“Irish mezzo-soprano Paula Murrihy made a memorable Boston Baroque debut, with a dolefully entrancing “He was despised.” Her vowels were tall, her lines cleanly sculpted, and her timbre refreshingly earthbound.” — Read more at The Boston Globe.
“When the baritone Hadleigh Adams made his entrance, with a stern, declamatory and fortissimo “Thus saith the Lord,” a couple audience members visibly jumped in their seats. After the mellow, fluid tones of the tenor, these words came as a game changer, intense and operatic. He gave a stirring account of the slow crescendo of […]
“The baritone Hadleigh Adams delivered a comic tour de force as General Lansing, who becomes unhinged as he extolls a Trumpian “wall of defense” that is supposed to keep aliens at bay. Gosfield gives him a full-on mad scene, with deranged atonal coloratura.” — Read more at The New Yorker.
“Sherezade Panthaki, a newcomer for the festival we hope to hear here again soon, sang the aria with a full palette of tonal color and expert interpretive skills. In the da capo repeat of the first theme, Panthaki mined the passion inherent in the aria for all it was worth.” — Read more at Berkshire […]
“McGegan is always fun to watch as he dances about the podium, and his expressiveness set the tone for the entire concert…First came two arias from Vivaldi’s first opera, composed in 1713, “Ottone in villa.” “Gelosia, tu già rendi l’alma mia” is a showy piece; it was sung brilliantly by soprano Sherezade Panthaki.” — Read […]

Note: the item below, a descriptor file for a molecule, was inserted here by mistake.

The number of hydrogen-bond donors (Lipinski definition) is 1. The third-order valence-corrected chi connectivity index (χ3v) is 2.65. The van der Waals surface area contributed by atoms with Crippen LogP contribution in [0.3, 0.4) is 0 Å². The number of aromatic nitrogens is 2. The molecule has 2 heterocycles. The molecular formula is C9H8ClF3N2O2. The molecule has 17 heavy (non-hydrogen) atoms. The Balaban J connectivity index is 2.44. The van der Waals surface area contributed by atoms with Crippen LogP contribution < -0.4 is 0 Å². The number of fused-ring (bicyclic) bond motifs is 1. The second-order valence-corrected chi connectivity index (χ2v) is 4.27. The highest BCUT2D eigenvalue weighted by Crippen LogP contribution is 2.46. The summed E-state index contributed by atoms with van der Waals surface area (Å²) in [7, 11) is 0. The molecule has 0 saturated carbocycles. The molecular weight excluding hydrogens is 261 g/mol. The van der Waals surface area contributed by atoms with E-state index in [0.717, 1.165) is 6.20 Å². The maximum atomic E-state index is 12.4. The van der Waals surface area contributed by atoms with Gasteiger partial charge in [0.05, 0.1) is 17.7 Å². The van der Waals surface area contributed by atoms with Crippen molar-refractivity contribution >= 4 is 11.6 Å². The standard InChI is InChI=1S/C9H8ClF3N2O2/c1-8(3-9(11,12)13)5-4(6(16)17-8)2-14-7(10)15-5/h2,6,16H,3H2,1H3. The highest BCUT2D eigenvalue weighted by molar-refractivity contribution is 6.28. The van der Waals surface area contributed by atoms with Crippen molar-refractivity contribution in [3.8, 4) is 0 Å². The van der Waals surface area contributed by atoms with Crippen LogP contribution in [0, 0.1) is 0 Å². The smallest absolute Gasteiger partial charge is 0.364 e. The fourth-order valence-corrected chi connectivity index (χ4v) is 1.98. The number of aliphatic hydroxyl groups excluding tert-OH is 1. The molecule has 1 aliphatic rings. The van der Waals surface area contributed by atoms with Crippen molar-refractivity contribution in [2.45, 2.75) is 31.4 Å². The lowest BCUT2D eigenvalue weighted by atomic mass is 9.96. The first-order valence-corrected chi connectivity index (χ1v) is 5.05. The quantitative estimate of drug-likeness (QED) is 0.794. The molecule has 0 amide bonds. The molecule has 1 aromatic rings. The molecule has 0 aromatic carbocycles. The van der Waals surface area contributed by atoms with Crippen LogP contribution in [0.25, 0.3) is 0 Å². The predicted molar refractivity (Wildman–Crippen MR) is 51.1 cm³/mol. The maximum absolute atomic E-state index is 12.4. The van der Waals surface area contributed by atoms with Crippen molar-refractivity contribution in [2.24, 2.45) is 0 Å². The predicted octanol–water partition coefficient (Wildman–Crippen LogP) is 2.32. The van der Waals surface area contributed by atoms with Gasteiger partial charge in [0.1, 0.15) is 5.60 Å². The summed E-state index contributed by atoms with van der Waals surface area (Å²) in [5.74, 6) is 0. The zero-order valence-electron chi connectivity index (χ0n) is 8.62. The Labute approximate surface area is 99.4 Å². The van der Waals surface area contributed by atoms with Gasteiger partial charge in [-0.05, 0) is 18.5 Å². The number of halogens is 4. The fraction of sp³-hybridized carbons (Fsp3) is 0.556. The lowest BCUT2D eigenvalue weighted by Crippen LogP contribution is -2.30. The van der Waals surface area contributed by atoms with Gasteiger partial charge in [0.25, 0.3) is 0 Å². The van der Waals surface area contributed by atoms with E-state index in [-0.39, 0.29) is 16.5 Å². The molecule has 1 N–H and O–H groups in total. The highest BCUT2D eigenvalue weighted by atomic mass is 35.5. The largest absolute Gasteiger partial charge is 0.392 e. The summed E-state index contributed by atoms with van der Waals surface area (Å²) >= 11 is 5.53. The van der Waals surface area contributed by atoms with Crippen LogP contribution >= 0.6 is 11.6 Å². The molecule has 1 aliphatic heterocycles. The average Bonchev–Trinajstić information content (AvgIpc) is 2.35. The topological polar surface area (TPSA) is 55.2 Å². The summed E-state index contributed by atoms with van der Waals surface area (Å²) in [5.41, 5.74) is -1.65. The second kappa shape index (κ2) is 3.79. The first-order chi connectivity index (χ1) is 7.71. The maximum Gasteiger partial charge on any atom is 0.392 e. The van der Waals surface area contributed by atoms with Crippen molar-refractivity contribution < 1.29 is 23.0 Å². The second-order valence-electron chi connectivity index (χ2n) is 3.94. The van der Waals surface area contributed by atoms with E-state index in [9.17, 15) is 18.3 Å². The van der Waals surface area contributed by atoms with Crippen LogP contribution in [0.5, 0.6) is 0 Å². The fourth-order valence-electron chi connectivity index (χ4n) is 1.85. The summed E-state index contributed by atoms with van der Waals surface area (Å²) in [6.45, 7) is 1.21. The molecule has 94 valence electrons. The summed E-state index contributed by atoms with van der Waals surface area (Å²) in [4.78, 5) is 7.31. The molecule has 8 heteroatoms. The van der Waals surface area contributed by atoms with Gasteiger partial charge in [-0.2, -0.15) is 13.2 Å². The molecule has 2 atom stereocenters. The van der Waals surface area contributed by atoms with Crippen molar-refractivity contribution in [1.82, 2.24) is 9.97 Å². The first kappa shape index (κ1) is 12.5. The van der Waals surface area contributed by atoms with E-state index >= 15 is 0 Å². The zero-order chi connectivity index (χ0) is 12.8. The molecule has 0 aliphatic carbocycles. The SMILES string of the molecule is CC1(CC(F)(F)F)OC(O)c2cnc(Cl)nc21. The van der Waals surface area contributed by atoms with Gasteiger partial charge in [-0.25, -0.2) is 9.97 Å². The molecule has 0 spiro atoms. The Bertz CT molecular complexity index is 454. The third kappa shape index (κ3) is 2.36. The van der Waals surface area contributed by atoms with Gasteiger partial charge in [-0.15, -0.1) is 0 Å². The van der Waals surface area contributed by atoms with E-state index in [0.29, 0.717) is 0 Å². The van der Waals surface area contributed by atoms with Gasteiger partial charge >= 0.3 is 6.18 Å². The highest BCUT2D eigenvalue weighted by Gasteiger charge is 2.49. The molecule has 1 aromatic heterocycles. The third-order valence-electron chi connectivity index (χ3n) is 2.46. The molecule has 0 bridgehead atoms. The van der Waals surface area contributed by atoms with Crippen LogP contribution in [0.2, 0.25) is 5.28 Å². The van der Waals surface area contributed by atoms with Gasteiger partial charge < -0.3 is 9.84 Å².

“The vocal soloists — soprano Alisa Jordheim, tenor Benjamin Butterfield, bass-baritone Michael Dean and, especially, the lustrous-toned mezzo Diana Moore — sang vividly.” — Read more at The Baltimore Sun.
“His expertise in the early Classical period radiated through a performance marked by sharp dynamic contrast, tapered phrasing, and keen attention to detail. To the extent that it’s possible to enliven and spruce up Mozart’s music, McGegan did so. The Finale was a pure Classical thrill ride. Repeatedly, in a movement marked Presto, McGegan rallied […]
“Dinur, the orchestra, the Milwaukee Symphony Chorus, and sopranos Sherezade Panthaki and Yulia Van Doren, countertenor Daniel Taylor, tenor Dominic Armstrong and baritone Alexander Dobson captured the individual character of each of the brief movements, knitting them into a compelling musical whole. The vocal soloists gave musically rich, soaring performances of their solo movements…” — […]